Theologian

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Latest revision as of 05:46, January 14, 2011

A theologian is generally understood to be a person who teaches or is educated in theology. Its root form, theology, is derived from the Greek θεολογία (theologia), from θεός (theos, god) and λόγος (logos), with the suffix ια (ia, "state of," "property of," "place of"). A literal translation of the Greek word would be "to talk about God." However, Orthodoxy has privileged the meaning of the term given by Evagrius Ponticus when he wrote that "If you are a theologian, you will pray truly. And if you pray truly, you are a theologian." (Treatise On Prayer, 61).

Theologians use various forms of analysis and argument to help understand, explain, test, critique, defend, or promote religious topics. Theology had its origin in classical Greek thought, but was given new senses within the Christian context as the Fathers of the Church.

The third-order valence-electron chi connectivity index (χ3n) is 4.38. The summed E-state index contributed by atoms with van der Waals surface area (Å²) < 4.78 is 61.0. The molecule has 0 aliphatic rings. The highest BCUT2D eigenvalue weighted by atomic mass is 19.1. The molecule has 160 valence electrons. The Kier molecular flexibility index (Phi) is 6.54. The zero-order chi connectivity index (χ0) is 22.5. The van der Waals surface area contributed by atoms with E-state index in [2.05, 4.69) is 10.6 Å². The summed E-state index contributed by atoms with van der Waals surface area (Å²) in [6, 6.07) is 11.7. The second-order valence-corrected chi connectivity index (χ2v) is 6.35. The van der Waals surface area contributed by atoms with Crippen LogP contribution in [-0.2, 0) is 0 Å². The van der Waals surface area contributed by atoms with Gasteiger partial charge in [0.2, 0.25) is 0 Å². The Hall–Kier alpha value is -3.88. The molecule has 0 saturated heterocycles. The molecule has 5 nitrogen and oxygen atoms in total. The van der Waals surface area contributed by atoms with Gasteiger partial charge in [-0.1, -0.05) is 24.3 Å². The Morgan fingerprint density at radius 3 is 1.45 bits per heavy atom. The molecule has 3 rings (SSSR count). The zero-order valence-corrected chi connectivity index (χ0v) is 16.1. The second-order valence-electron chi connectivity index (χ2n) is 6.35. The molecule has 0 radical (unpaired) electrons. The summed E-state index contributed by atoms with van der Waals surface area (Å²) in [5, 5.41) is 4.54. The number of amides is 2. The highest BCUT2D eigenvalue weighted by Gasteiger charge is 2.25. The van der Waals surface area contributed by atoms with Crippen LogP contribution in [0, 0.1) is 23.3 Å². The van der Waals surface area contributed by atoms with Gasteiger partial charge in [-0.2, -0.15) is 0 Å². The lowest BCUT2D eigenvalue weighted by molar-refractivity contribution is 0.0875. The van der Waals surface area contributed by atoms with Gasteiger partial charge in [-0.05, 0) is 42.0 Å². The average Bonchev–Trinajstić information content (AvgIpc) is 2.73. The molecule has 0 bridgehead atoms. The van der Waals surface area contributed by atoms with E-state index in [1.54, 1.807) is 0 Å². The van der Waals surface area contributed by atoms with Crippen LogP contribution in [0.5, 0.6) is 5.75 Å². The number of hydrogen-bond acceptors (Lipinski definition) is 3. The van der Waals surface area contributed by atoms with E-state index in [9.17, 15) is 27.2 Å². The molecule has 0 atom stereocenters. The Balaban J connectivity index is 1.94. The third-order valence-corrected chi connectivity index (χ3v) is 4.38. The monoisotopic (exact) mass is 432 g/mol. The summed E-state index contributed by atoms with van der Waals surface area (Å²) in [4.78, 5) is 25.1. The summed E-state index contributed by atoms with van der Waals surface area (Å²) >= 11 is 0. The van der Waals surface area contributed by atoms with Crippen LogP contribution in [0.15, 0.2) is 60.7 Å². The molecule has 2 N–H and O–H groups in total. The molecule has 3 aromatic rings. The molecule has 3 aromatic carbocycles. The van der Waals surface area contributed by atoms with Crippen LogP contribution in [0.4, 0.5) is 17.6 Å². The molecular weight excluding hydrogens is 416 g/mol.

Orthodox theologians

Among the many theologians of the Orthodox Church are three saints given the appellation Theologian: John the Theologian, Gregory the Theologian, and Symeon the New Theologian.

Other theologians of the early church include: Clement of Alexandria, Basil the Great, Theodore the Studite, Leo the Great, and John Chrysostom.

Among modern theologian are: Vladimir Lossky, Stylianos (Harkianakis), Jaroslav Pelikan, Justin Popovich, Alexander Schmemann, and Pavel Florensky.

See also

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